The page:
The Bargaining Power Imbalance

A common theme throughout today’s presentation was bargaining power, specifically the power struggle between the producer or network and the talent.  Ironically (I believe), the agreement discussed is referred to as the “Talent” agreement.  In reality, this agreement should be called the Producer’s Agreement; the talent rarely has any power in the bargaining process it seems (unless he or she already had a successful first season).  The producer alone controls what ideas will or will not get a chance, whether those ideas have a potential for profit or not.  If the so called “talent” does not bend to the will of the producer, that producer can just show him or her the door. 

This imbalance in the bargaining process really bothers me.  If the “talent” does not have much (or any) bargaining power, the producer can take advantage of this in numerous ways because the “talent” is driven mostly by a desire to get televised.  This desire can  blind the “talent” to what he or she is actually signing away to the producer.  In essence, the producer is asking “talent” to sign away his or her life and the specifics of it.  With this imbalance in power, the producer can broadly define the idea posed, leaving the “talent” with little rights outside of that broad coverage.  As stated in the presentation, the producer can even reject a person’s idea, and then later, because of some submission agreement, use that idea to produce another show, totally ignoring the efforts of the original thought because the producer was able to broadly define it, making it unprotectable.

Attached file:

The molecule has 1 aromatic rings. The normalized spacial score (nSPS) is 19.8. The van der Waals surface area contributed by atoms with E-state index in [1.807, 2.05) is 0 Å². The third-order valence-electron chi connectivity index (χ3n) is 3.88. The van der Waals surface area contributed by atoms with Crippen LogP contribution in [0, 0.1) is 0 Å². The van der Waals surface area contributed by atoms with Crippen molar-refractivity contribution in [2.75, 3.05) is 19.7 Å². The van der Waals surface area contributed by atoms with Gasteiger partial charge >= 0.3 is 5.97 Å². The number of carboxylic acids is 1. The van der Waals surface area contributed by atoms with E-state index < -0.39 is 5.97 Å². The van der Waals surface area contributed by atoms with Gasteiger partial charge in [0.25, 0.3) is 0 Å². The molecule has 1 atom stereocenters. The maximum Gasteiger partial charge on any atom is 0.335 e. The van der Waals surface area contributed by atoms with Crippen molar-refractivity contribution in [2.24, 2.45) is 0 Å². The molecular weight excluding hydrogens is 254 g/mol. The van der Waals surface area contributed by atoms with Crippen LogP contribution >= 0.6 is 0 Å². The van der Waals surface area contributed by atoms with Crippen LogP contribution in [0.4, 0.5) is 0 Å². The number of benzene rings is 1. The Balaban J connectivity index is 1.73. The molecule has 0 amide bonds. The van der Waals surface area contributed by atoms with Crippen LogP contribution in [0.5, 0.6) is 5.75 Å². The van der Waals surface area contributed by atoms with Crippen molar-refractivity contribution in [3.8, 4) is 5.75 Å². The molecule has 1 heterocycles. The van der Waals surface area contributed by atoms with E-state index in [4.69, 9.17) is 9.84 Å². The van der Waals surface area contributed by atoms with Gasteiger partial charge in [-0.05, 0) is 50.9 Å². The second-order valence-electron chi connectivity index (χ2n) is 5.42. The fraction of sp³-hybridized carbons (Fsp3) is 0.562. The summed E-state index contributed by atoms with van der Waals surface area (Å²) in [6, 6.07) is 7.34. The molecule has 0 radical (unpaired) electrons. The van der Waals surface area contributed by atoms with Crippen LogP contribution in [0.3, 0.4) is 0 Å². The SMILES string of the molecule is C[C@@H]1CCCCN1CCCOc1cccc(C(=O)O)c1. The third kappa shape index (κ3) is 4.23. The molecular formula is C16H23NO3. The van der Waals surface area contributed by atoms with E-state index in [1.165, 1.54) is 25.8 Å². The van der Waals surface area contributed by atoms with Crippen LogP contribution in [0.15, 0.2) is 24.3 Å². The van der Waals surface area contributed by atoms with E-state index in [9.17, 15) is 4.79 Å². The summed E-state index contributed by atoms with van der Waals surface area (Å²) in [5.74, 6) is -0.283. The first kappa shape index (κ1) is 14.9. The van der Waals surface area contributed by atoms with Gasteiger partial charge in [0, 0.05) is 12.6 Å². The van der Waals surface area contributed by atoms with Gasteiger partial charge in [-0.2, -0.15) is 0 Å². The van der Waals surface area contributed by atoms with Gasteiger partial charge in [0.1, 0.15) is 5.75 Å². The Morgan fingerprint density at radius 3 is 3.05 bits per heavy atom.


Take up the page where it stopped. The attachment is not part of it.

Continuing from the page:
Reality TV has now become a lucrative business; it is time for the “talent” of the world to take control of the business that, without them, would fade away.  Just as the writers of Hollywood realized, it is not the networks and producers of the world that make a business successful; it is the ideas and content behind that business that create its overwhelming success. 

-Justin Heisler


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